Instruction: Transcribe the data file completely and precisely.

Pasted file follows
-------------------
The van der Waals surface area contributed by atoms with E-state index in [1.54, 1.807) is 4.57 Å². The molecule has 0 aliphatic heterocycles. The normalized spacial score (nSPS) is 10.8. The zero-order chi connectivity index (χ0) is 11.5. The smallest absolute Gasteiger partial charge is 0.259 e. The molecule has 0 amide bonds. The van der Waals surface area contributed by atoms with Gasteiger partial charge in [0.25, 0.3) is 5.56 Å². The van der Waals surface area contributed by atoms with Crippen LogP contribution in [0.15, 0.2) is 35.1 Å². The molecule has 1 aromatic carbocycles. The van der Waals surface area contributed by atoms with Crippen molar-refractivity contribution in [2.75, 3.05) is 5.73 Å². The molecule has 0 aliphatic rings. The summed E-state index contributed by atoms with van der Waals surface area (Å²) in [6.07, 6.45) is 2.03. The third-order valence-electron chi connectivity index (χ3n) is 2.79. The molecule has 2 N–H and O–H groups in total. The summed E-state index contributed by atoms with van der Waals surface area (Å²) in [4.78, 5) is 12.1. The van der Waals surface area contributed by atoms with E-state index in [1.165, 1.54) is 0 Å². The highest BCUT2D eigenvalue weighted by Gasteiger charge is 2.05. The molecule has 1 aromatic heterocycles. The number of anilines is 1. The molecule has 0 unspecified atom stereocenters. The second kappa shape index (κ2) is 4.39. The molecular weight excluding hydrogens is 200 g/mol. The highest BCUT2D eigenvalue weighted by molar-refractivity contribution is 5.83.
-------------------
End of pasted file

The van der Waals surface area contributed by atoms with E-state index in [1.54, 1.807) is 4.57 Å². The molecule has 0 aliphatic heterocycles. The normalized spacial score (nSPS) is 10.8. The zero-order chi connectivity index (χ0) is 11.5. The smallest absolute Gasteiger partial charge is 0.259 e. The molecule has 0 amide bonds. The van der Waals surface area contributed by atoms with Gasteiger partial charge in [0.25, 0.3) is 5.56 Å². The van der Waals surface area contributed by atoms with Crippen LogP contribution in [0.15, 0.2) is 35.1 Å². The molecule has 1 aromatic carbocycles. The van der Waals surface area contributed by atoms with Crippen molar-refractivity contribution in [2.75, 3.05) is 5.73 Å². The molecule has 0 aliphatic rings. The summed E-state index contributed by atoms with van der Waals surface area (Å²) in [6.07, 6.45) is 2.03. The third-order valence-electron chi connectivity index (χ3n) is 2.79. The molecule has 2 N–H and O–H groups in total. The summed E-state index contributed by atoms with van der Waals surface area (Å²) in [4.78, 5) is 12.1. The van der Waals surface area contributed by atoms with E-state index in [1.165, 1.54) is 0 Å². The highest BCUT2D eigenvalue weighted by Gasteiger charge is 2.05. The molecule has 1 aromatic heterocycles. The number of anilines is 1. The molecule has 0 unspecified atom stereocenters. The second kappa shape index (κ2) is 4.39. The molecular weight excluding hydrogens is 200 g/mol. The highest BCUT2D eigenvalue weighted by molar-refractivity contribution is 5.83.